Sitting on the back porch the morning of April 15th, I heard a rapid, bubbly birdsong coming from the back of the yard. Sure enough, my house wren was back, after spending a pleasant winter in the southern U.S. or maybe Mexico.
Right on time. He’s never been more than two days late. He was sitting on a branch over the birdhouse, a small bird, dull brown, sharp beak, tail cocked.
Right away he filled up my nest box with twigs, a sign of leasehold. Then he began to sing, advertising for a mate. She may or may not like the house. Sometimes she prefers the one next door, which he has also filled up.
So far he’s not had a lot of luck. One female came and rejected the setup. If he succeeds, the female will move in and lay eggs. When they hatch (after about ten days), both parents will spend frantic days catching insects and feeding non-stop. After about two weeks, they are probably delighted to see that the babies are ready to leave the nest. Mom and Pop will spend a few days giving snacks – this is the time you hear all the begging chirps out in the trees – and coaxing them to forage for themselves. Then the parents sign off and usually start a new brood.Loud Carolina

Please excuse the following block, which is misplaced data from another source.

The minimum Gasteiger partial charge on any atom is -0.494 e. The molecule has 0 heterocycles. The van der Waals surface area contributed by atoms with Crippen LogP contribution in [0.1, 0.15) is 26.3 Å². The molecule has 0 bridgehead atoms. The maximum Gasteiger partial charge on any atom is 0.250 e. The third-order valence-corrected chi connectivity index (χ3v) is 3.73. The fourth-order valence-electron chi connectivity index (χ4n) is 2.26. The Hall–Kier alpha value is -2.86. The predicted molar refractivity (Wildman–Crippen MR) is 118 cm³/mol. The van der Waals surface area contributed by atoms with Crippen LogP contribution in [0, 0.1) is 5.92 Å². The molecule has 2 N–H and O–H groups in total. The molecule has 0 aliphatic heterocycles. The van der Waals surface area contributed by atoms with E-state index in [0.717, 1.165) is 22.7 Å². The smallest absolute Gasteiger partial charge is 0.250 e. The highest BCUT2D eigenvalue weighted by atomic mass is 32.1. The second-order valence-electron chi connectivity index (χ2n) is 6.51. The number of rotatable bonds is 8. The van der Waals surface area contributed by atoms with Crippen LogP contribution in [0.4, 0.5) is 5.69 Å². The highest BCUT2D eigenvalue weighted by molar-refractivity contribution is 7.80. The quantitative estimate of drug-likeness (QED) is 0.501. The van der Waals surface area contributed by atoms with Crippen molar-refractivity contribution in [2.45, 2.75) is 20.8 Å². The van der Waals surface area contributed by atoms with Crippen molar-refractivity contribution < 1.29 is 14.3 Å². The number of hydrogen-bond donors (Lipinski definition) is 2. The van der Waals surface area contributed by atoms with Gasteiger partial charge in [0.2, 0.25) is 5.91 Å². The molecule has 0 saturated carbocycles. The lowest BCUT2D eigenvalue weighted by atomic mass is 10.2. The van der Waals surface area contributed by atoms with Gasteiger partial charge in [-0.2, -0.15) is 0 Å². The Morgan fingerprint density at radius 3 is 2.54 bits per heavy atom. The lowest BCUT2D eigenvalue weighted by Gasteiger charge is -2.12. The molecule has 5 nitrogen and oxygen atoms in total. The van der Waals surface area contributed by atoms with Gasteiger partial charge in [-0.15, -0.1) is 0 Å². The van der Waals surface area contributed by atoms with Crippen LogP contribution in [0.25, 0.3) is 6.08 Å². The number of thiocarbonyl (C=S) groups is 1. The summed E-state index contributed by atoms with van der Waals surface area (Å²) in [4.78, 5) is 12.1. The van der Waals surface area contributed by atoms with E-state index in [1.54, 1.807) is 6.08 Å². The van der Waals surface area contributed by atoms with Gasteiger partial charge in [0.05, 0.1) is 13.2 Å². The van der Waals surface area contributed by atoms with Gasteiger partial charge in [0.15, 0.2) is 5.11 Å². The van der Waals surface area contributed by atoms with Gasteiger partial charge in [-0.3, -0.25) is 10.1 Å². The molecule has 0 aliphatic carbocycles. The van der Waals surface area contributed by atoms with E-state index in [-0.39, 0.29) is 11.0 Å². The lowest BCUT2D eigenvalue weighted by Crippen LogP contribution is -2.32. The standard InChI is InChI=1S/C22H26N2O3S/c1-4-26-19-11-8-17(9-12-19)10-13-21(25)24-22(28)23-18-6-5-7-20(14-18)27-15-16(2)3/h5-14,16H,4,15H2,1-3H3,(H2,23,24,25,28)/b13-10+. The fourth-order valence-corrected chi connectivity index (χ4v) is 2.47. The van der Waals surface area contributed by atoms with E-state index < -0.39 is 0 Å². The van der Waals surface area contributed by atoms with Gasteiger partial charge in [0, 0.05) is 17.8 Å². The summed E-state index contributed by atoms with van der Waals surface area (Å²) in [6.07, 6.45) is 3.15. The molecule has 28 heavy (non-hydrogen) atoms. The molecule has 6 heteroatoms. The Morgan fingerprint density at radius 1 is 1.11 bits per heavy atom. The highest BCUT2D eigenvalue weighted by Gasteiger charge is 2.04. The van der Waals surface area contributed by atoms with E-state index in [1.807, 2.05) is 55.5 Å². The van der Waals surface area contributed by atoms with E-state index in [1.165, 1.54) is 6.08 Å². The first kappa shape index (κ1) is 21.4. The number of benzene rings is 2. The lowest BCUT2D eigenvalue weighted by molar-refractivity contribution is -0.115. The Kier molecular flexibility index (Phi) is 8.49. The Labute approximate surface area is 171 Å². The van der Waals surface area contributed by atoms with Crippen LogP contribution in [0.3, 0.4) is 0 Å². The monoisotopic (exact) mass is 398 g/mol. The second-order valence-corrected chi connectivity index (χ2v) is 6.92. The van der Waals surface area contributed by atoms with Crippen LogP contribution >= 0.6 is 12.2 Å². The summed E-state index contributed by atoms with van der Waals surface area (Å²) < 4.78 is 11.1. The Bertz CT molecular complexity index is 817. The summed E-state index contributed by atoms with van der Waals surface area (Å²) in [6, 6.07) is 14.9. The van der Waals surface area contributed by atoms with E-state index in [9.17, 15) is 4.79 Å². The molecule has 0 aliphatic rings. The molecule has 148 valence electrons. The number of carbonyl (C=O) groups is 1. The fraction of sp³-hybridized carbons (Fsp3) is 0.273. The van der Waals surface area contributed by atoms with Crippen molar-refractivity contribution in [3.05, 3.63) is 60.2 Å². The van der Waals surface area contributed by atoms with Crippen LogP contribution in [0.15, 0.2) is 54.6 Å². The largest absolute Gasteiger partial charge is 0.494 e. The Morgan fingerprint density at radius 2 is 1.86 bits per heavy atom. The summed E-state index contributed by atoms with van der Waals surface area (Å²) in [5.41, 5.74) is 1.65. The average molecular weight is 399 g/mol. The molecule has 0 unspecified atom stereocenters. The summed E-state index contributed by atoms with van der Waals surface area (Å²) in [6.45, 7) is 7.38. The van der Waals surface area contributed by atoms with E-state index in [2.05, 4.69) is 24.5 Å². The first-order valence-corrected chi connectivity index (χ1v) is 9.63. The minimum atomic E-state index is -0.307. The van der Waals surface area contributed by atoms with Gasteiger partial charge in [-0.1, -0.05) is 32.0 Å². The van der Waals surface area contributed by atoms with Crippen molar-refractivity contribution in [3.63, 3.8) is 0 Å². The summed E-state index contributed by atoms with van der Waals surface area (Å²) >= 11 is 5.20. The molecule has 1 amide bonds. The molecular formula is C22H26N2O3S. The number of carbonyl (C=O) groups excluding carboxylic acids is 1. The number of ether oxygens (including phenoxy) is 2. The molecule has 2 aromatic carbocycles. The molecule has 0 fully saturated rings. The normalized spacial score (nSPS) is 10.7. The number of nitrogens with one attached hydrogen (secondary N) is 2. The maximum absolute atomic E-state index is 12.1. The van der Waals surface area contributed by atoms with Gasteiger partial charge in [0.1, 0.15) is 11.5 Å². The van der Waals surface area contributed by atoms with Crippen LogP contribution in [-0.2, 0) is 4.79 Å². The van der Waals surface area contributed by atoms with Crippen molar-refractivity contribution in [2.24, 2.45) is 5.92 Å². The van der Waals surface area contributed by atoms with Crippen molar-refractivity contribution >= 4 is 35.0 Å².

Our other wren, the Carolina wren, has been here all winter. You’ve probably heard its song – a loud, assertive Tee-kettle, Tee-kettle. It’s an inch bigger than a house wren, and I find it easy to identify by the beautiful brown cinnamon color on the back and tail, and a long white stripe over the eye.
In mild winters, Carolina wrens stick around and patronize suet feeders. Now, in May, they have built nests in the shrubbery, eight or ten feet from the ground. They have been known to nest in handy niches around the porch. My sister found one nesting in a strawberry basket on the shelf of her garage. Their 4 to 8 eggs hatch in two weeks, and the babies are out in two more weeks, much like the house wren.
Most people find it hard to identify and remember bird songs. They are impossible to describe in words. Try YouTube, which has marvelous videos of individual birds singing.